The research team began by collecting data on both digital mammograms and DBT screening examinations conducted between January 1, 2005, and December 31, 2018, all conducted on women ages 40-79 at 126 different medical facilities across the US.

Mammograms and examinations in women with a history of breast cancer were disregarded, as well as any first-time screenings, focusing only on routine yearly checkups conducted a minimum of nine months after an initial screening. The final study was conducted using data from 903,495 women, who between them had a total of 2,969,055 breast cancer screening examinations.

Following the selection of candidates for the study, data analysis was carried out by the research team between the months of February and September 2021. They evaluated the screening method, length of time between screenings, and the age and breast density of each woman.

Which method is more reliable?

It estimated the cumulative risk that a woman would receive at least one false-positive recall over 10 years of annual or biennial (every other year) screening. It also assessed the risks of a false positive that resulted in a recommendation to repeat imaging within six months (short-interval follow-up) and separately, in a biopsy recommendation.

The study’s authors then estimated the cumulative risk that a woman would receive at least one false-positive recall over 10 years of screenings conducted either every year or every other year. They also examined the risks of a false positive that resulted in a recommendation to undergo another screening, as well as recommendations to undergo a biopsy.

The study’s results indicated that over a 10-year period of annual screening, 56% of women will receive a false positive when examined using digital mammography technology. 18% overall were called in for additional mammography shortly after, and 12% overall were recommended to undergo a biopsy.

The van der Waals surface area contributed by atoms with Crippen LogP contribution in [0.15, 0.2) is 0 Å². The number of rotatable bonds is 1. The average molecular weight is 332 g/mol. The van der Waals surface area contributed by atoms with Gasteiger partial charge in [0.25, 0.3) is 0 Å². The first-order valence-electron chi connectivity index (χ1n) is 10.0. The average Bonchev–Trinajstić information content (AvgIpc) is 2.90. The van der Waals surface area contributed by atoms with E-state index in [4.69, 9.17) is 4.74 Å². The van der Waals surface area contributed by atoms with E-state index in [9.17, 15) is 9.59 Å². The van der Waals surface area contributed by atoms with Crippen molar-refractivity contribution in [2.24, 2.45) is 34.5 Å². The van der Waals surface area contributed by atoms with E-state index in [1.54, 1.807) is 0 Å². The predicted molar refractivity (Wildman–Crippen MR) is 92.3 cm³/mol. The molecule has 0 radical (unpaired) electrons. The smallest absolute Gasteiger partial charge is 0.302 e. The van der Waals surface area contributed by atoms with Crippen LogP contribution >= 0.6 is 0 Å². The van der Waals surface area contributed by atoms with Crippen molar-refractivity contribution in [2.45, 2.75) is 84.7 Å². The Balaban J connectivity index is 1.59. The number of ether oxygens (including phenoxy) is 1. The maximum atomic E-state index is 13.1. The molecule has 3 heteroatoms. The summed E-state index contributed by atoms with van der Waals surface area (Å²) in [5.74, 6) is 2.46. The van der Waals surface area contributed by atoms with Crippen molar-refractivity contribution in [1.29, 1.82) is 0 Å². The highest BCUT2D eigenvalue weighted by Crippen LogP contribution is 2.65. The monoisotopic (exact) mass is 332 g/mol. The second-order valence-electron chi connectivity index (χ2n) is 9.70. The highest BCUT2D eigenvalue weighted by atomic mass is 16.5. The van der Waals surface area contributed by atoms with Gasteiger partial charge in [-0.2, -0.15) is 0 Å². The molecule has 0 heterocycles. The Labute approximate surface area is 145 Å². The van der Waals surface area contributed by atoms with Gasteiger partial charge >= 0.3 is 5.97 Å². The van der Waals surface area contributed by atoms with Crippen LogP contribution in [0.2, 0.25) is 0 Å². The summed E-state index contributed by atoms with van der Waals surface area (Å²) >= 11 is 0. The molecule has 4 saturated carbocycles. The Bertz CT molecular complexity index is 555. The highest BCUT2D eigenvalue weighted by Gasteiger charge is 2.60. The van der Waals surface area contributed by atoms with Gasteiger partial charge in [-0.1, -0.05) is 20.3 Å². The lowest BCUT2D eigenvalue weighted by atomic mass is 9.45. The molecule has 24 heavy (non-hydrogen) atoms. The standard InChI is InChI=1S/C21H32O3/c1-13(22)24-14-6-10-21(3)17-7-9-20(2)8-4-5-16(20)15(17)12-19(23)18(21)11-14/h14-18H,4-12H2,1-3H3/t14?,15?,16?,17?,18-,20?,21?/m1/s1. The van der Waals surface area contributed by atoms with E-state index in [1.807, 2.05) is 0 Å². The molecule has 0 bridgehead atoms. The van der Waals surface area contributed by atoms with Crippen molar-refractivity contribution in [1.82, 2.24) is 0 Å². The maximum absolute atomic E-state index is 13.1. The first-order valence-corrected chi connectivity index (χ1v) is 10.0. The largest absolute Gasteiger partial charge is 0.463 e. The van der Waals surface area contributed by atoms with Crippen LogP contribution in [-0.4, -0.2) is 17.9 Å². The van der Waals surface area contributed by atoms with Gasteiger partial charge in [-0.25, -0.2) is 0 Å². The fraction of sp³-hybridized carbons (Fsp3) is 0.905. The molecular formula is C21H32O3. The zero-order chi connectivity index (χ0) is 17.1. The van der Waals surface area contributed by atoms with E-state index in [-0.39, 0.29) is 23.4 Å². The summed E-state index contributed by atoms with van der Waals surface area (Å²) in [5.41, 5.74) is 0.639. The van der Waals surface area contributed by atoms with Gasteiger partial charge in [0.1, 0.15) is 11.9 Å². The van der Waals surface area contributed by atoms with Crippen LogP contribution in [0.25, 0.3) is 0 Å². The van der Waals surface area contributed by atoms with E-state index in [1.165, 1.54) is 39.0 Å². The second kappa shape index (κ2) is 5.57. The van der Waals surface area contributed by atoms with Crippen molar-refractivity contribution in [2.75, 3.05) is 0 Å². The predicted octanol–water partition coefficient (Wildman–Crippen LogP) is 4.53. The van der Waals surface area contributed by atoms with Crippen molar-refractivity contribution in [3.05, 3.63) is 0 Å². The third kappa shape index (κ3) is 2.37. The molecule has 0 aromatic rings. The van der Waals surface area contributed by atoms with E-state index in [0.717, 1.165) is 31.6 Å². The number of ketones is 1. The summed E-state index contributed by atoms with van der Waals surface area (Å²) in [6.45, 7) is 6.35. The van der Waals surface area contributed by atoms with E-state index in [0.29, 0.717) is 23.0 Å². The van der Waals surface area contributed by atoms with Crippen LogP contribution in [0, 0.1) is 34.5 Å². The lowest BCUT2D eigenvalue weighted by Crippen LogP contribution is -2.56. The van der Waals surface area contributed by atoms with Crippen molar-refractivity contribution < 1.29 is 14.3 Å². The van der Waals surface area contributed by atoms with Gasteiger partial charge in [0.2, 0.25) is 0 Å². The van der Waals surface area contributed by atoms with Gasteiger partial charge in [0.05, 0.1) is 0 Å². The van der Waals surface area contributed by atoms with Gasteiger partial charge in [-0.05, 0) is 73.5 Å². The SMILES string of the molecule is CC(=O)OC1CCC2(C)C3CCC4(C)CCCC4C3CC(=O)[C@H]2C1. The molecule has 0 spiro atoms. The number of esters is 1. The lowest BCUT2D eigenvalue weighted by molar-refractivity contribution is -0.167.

In contrast, the number of women experiencing a false positive after undergoing a DBT examination was lower, standing at 50%. The number of women called in for a follow-up or a biopsy was relatively the same though, measuring at 17% and 11% respectively.

Regardless of the type of screening, false positives were discovered to be less liikely in older women compared to younger women. The researchers also discovered that false positives were less likely to occur in women undergoing examinations once every other year rather than once a year.

The study concluded that DBT exams lower the risk of false positives by 6.7% compared to digital mammography examinations when done annually, and by 2.4% when conducted biannually. While early breast cancer detection is a key strategy for decreasing cancer morbidity and mortality, false-positive results can lead to unnecessary costs and increased anxiety for patients. Understanding the factors behind false positives can help to reduce the number of them going forward.

“Findings from our study highlight the importance of patient-provider discussions around personalized health,” study co-author Michael Bissell in a discussion on the topic. “It is important to consider a patient’s preferences and risk factors when deciding on screening interval and modality.”